FAQ - Fire

  1. What is a prescribed fire? A prescribed fire is any fire intentionally ignited to meet specific land management objectives such as reduction of flammable fuels on the forest floor, or to help restore ecosystem health. Prescribed fires are preplanned ignitions, with predetermined boundaries. They are conducted only under certain weather conditions during periods of low wind when flames length and heat can be controlled. Land managers must obtain approval of prescribed fire plans from applicable federal or state agencies before conducting planned burns. In addition, all applicable requirements under the National Environmental Policy Act (NEPA) must be met on federal lands. Before federal land management activities such as trail building, timber harvesting, use of fire are conducted, NEPA requires that the environmental impacts of these activities be analyzed to access their impacts on cultural resources, wetlands, soil, water quality, air quality, visibility and other resources.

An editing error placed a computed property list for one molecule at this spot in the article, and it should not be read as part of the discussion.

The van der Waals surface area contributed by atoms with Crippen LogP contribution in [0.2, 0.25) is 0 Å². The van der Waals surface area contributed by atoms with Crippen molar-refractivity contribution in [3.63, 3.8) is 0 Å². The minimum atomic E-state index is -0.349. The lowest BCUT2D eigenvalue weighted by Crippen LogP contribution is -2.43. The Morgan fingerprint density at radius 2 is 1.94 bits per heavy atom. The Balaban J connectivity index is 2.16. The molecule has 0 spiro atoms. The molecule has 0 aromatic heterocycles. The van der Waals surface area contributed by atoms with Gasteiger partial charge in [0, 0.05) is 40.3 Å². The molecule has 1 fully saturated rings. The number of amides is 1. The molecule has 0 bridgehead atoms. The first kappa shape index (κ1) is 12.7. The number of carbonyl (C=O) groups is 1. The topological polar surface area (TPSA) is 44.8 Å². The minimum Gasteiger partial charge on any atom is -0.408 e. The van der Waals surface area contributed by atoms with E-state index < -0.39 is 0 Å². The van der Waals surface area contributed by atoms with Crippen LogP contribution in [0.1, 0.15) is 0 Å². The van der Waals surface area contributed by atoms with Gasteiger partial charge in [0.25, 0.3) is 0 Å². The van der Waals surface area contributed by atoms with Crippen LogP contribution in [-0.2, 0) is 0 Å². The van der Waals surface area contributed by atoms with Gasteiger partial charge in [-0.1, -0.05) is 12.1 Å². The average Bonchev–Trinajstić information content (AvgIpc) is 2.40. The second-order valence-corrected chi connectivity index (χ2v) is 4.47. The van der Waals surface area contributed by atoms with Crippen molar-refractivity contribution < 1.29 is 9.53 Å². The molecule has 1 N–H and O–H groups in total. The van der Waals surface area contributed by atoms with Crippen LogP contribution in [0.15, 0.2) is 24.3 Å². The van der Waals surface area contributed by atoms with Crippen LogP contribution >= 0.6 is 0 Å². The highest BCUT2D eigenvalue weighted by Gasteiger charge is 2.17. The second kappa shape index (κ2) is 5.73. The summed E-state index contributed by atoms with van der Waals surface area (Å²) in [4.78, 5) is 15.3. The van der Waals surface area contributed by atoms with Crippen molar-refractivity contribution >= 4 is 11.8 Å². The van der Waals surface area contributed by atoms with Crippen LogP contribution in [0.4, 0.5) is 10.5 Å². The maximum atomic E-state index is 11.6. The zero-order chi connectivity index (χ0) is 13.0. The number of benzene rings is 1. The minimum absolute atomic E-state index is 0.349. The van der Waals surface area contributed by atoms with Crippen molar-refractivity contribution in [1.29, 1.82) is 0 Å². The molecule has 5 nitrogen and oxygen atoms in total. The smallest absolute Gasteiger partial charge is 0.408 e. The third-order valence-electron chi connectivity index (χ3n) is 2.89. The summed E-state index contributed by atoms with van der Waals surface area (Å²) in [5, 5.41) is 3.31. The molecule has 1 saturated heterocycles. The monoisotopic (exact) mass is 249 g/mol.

2. What about the smoke from fires? Fire managers must carefully coordinate with State and County agencies responsible for smoke management. Fuel consumption, the emissions produced, trajectory and dispersion can be estimated using computer models. Like weather, smoke management is not an exact science. If air quality levels deteriorate to a point specified by law or other guidelines, fire managers can decide to take appropriate management actions to suppress the fire.
  3. What does the Industrial Precaution Level mean? It is the rating of what industrial activities can take place on the forest taking into account the dryness of the fuels, weather conditions, and other variables.
  4. What does Fire Danger Ratings mean? The fire danger rating gives the general fire danger in terms of low, moderate, high and extreme danger. Fire danger ratings are shown on signs around the forest.
  5. How do I get Smokey Bear to appear at an event? You contact a district office of the forest and ask to speak to fire prevention personnel.